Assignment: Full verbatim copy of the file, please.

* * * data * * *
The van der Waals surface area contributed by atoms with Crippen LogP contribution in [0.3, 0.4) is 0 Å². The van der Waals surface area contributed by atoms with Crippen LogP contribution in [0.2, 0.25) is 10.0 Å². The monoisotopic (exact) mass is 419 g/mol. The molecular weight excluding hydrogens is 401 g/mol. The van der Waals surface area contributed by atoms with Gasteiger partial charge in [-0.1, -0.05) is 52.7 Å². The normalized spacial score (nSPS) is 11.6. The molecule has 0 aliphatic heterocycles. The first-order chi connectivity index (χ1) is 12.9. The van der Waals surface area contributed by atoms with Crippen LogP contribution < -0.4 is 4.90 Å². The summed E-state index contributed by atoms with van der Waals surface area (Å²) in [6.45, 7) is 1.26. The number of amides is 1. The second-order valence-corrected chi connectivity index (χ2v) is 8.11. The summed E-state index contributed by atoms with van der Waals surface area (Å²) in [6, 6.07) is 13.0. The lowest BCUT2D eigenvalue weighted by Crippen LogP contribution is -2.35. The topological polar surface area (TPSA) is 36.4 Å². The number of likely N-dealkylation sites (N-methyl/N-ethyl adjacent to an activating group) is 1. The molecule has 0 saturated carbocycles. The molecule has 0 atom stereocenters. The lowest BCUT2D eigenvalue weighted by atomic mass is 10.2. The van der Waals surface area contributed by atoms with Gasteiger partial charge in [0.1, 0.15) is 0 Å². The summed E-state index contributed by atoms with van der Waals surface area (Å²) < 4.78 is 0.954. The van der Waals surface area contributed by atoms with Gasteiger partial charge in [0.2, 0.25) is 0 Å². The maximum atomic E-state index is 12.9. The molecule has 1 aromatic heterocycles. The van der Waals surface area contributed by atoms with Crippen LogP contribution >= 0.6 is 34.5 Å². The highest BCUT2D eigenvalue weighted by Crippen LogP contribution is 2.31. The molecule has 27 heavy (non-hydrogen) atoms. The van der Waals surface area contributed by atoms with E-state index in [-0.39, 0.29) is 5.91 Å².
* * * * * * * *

The van der Waals surface area contributed by atoms with Crippen LogP contribution in [0.3, 0.4) is 0 Å². The van der Waals surface area contributed by atoms with Crippen LogP contribution in [0.2, 0.25) is 10.0 Å². The monoisotopic (exact) mass is 419 g/mol. The molecular weight excluding hydrogens is 401 g/mol. The van der Waals surface area contributed by atoms with Gasteiger partial charge in [-0.1, -0.05) is 52.7 Å². The normalized spacial score (nSPS) is 11.6. The molecule has 0 aliphatic heterocycles. The first-order chi connectivity index (χ1) is 12.9. The van der Waals surface area contributed by atoms with Crippen LogP contribution < -0.4 is 4.90 Å². The summed E-state index contributed by atoms with van der Waals surface area (Å²) in [6.45, 7) is 1.26. The number of amides is 1. The second-order valence-corrected chi connectivity index (χ2v) is 8.11. The summed E-state index contributed by atoms with van der Waals surface area (Å²) in [6, 6.07) is 13.0. The lowest BCUT2D eigenvalue weighted by Crippen LogP contribution is -2.35. The topological polar surface area (TPSA) is 36.4 Å². The number of likely N-dealkylation sites (N-methyl/N-ethyl adjacent to an activating group) is 1. The molecule has 0 saturated carbocycles. The molecule has 0 atom stereocenters. The lowest BCUT2D eigenvalue weighted by atomic mass is 10.2. The van der Waals surface area contributed by atoms with Gasteiger partial charge in [0.1, 0.15) is 0 Å². The summed E-state index contributed by atoms with van der Waals surface area (Å²) < 4.78 is 0.954. The van der Waals surface area contributed by atoms with Gasteiger partial charge in [0.2, 0.25) is 0 Å². The maximum atomic E-state index is 12.9. The molecule has 1 aromatic heterocycles. The van der Waals surface area contributed by atoms with Crippen LogP contribution >= 0.6 is 34.5 Å². The highest BCUT2D eigenvalue weighted by Crippen LogP contribution is 2.31. The molecule has 27 heavy (non-hydrogen) atoms. The van der Waals surface area contributed by atoms with E-state index in [-0.39, 0.29) is 5.91 Å².